Paul Polman: Courage and collaboration will help business accomplish Mission Possible

Polman: "Profits and purpose are inextricably linked."


The theme of edie’s purpose-driven campaign and report perfectly captures the crux of what we have long-suspected: that creating a more sustainable future is still ‘Mission Possible’ and we must now turn our ambitions into actions to drive transformative progress.

Not least as there are many challenges we need to overcome: runaway climate change; deforestation; and plastics in our seas, for example, all prove we are pushing at the limits of our planetary boundaries. Indeed, the recent IPCC report points out that we are now less than 12 years away from environmental disaster, unless we drastically change how we live. And if we do not act now, it is guaranteed that we will see more of the devastating effects of climate change, as well as rising poverty and inequality.

But we shouldn’t despair, as we already have a roadmap to plot our recovery: the UN Sustainable Development Goals (SDGs). We also have the means to achieve these Goals – as noted by the various contributors to this report: greater energy efficiency and use of renewables; more sustainable land use and food systems; smarter infrastructure and city planning; deployment of circular, regenerative business models; and more investment is education, healthcare and diversity.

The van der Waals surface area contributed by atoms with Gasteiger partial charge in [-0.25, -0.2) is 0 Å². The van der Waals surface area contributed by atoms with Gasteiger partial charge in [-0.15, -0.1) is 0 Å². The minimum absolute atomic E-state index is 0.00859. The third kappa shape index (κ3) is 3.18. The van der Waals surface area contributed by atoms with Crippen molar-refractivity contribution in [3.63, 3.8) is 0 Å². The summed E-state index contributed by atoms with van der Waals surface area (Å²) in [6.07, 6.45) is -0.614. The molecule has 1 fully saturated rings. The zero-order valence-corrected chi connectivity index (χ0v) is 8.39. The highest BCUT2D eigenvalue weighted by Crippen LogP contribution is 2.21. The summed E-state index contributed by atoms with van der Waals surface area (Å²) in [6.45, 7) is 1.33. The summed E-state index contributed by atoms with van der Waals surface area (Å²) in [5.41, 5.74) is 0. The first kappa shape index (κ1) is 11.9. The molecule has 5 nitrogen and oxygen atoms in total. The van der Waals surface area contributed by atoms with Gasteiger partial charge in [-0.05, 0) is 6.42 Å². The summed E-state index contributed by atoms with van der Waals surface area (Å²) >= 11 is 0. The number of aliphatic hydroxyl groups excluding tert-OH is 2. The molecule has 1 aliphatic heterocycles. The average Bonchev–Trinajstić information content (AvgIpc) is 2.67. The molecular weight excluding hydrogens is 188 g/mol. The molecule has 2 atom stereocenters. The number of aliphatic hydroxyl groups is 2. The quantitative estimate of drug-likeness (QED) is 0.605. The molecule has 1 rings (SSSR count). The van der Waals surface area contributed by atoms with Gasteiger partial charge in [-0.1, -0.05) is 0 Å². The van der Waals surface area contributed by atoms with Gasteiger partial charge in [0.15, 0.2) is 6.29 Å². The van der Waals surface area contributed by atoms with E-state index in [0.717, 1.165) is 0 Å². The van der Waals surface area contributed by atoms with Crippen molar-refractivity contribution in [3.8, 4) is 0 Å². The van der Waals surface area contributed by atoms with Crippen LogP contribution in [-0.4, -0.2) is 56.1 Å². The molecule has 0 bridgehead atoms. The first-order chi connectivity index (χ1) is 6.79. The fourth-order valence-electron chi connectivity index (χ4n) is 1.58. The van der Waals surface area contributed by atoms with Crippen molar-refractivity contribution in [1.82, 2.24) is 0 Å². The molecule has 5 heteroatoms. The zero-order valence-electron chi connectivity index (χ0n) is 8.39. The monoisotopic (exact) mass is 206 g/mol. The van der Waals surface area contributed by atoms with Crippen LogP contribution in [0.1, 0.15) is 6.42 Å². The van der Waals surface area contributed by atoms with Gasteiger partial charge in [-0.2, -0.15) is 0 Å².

This is an agenda worth pursuing as it promises a great return, with the potential to unlock economic opportunities worth at least $12trn a year and to create at least 380 million incremental jobs at a time when we need them most. As BlackRock chairman Larry Fink stresses in his 2019 letter to business leaders: “Purpose is not the sole pursuit of profits but the animating force for achieving them. Profits are in no way inconsistent with purpose.” I too strongly believe that profits and purpose are inextricably linked, as has been demonstrated by Unilever – showing a nearly 300% shareholder return during my 10-year tenure.

Yet, even for those of us that already fully understand and support this way of doing business, we must acknowledge that we are clearly not acting fast enough. The World Meteorological Organisation, for example, recently warned that the physical and financial impacts of global warming are accelerating. And the International Energy Agency reported a surge in CO2 in 2018. So, what’s holding us back?

Moving the dial

I believe there are two essential ingredients that can move the dial and get us back on track: more courageous business leadership; and more collaboration to move at scale and speed.

Leadership from the business community is absolutely key. Especially as our global governance system is under significant strain, with many governments currently retrenching and questioning the benefits of multilateral cooperation and globalisation. Business needs to step-in and de-risk the process for politicians by creating virtuous ‘ambition loops’ which encourage bolder action and more stretching targets. Bold and courageous leaders like the so-called ‘zeronaughts’ – who are committing their businesses to get to ‘net-zero emissions’ way ahead of their peers and of current policies – are a great example. BT’s Gabrielle Ginér and Carlsberg’s Simon Boas-Hoffmeyer explain their approaches  within the Energy section of this report – these entrepreneurs are demonstrating the art of the possible and driving massive innovation through their leadership.